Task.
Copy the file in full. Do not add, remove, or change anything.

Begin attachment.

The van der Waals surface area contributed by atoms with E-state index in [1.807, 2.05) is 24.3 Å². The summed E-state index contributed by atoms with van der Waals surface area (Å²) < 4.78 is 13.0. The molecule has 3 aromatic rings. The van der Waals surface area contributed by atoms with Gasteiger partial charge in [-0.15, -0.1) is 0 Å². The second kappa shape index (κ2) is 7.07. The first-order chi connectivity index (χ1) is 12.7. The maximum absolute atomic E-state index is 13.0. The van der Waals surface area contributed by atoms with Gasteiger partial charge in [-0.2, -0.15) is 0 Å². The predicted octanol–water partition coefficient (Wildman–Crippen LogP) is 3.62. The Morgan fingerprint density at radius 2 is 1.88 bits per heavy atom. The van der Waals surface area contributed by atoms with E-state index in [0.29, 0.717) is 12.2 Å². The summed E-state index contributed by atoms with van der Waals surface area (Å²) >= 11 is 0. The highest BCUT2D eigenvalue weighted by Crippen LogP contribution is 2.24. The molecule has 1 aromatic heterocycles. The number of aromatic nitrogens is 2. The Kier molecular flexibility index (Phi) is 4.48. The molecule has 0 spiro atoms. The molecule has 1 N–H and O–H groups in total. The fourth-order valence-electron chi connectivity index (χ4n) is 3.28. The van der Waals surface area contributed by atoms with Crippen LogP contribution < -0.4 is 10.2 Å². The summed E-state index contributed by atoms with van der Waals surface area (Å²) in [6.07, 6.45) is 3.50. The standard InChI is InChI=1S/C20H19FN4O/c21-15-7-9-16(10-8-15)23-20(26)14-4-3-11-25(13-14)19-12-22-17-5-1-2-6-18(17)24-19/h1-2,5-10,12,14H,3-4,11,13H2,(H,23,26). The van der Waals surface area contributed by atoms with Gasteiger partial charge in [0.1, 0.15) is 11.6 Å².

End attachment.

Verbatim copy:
The van der Waals surface area contributed by atoms with E-state index in [1.807, 2.05) is 24.3 Å². The summed E-state index contributed by atoms with van der Waals surface area (Å²) < 4.78 is 13.0. The molecule has 3 aromatic rings. The van der Waals surface area contributed by atoms with Gasteiger partial charge in [-0.15, -0.1) is 0 Å². The second kappa shape index (κ2) is 7.07. The first-order chi connectivity index (χ1) is 12.7. The maximum absolute atomic E-state index is 13.0. The van der Waals surface area contributed by atoms with Gasteiger partial charge in [-0.2, -0.15) is 0 Å². The predicted octanol–water partition coefficient (Wildman–Crippen LogP) is 3.62. The Morgan fingerprint density at radius 2 is 1.88 bits per heavy atom. The van der Waals surface area contributed by atoms with E-state index in [0.29, 0.717) is 12.2 Å². The summed E-state index contributed by atoms with van der Waals surface area (Å²) >= 11 is 0. The highest BCUT2D eigenvalue weighted by Crippen LogP contribution is 2.24. The molecule has 1 aromatic heterocycles. The number of aromatic nitrogens is 2. The Kier molecular flexibility index (Phi) is 4.48. The molecule has 0 spiro atoms. The molecule has 1 N–H and O–H groups in total. The fourth-order valence-electron chi connectivity index (χ4n) is 3.28. The van der Waals surface area contributed by atoms with Crippen LogP contribution < -0.4 is 10.2 Å². The summed E-state index contributed by atoms with van der Waals surface area (Å²) in [6.07, 6.45) is 3.50. The standard InChI is InChI=1S/C20H19FN4O/c21-15-7-9-16(10-8-15)23-20(26)14-4-3-11-25(13-14)19-12-22-17-5-1-2-6-18(17)24-19/h1-2,5-10,12,14H,3-4,11,13H2,(H,23,26). The van der Waals surface area contributed by atoms with Gasteiger partial charge in [0.1, 0.15) is 11.6 Å².